A key component of web presence optimization, or webbiquity, is writing and posting an effective online profile. This is equally true for consultants, individual proprietors any executive or public-facing employee in a company. Your profile is not only a key tool in selling you services or organization, but also a gateway to additional information about your expertise or products. It should be a little bit about you and a lot about your, or your firm’s, unique value proposition.
An effective online profile has six critical characteristics:
Current: The information you share about yourself and/or your company should be revised regularly to keep it up to date. A profile that contains old or obsolete information is not only misleading, it just plain looks bad.
Complete: This doesn’t mean a profile needs to contain every detail of your life; most people probably don’t care where you went to junior high for example, and extraneous information only dilutes and unnecessarily lengthens a profile. It does mean, however, that an effective profile should contain all of the information your “customers,” whether they be buyers, investors, potential clients or hiring managers, donors, peers and others can find all of the essential and expected information about you there, including a photo, contact information and links to related resources.
Concise: This may seem to be the opposite of the previous point, but it’s not: again, your profile needn’t contain excessive detail, just the essential information you want people to know. It should include your or your company’s unique value proposition, for example, but doesn’t need to include every proof point for every product or service value statement. You may want to include some client success examples, but don’t need to post a complete client list. And you may want to share some background about your organization, but don’t need to include a detailed company history. Basically, people are busy—tell `em everything they need to know, but no more than that.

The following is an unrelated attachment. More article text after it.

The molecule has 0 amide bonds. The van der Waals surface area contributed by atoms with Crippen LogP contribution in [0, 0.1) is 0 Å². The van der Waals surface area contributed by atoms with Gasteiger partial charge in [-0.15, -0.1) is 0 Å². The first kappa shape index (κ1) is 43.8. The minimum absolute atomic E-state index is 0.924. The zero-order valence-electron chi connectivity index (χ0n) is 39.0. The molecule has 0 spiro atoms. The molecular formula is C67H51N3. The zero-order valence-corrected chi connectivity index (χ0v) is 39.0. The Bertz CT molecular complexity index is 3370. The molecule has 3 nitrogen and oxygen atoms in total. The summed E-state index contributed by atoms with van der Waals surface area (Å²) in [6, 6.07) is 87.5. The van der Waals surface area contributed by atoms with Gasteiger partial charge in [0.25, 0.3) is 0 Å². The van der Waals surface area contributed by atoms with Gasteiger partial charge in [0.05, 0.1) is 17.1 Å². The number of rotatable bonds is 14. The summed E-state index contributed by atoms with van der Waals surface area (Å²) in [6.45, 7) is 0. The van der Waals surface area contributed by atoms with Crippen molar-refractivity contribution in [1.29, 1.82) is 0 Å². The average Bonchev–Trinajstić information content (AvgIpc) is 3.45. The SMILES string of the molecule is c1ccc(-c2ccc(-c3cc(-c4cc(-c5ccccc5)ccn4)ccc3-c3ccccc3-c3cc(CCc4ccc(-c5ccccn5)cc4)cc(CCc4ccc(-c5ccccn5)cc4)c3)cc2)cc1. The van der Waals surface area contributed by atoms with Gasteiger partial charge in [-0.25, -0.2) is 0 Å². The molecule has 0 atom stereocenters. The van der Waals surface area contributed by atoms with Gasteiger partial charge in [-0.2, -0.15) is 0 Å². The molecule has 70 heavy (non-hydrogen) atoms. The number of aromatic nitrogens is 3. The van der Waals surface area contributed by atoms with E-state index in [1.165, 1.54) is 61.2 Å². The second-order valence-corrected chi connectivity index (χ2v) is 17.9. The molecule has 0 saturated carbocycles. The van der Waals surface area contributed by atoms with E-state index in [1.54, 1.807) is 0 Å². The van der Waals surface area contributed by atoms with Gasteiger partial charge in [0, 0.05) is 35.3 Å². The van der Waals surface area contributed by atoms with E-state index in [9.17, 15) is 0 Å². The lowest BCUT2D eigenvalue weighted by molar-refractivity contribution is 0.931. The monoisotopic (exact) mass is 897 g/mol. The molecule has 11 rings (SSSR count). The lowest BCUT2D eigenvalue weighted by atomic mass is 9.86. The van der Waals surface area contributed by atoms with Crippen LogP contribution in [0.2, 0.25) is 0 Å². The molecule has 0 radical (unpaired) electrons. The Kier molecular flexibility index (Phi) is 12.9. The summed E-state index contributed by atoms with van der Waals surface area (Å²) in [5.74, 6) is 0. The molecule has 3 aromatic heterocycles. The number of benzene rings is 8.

Competent: An effective online profile should be crafted as carefully as a resume (which effectively, it often is). Be careful to avoid typos and misspellings, use complete sentences, proper grammar, and appropriate vocabulary. Mistakes will reflect poorly on you and your company. A poorly crafted profile may be viewed as a sign of sloppy workmanship and lack of attention to detail.
Compelling: While a profile should of course be factual, it shouldn’t be a mere collection of facts. Why are you, your company, your products and/or services special? What unique benefits will someone gain from hiring you or buying your goods? An effective profile should make the reader want to learn more or take some other action.
Connected: Take advantage of the opportunity in your online profile to link to additional resources—your blog, YouTube channel, website, Twitter account, even other online profiles. This not only drives direct traffic to those venues but also provides SEO benefit.
A carefully crafted online profile extends your presence on the web and communicates the qualities you want readers to take away about you or your organization: professional, thorough, knowledgeable and helpful.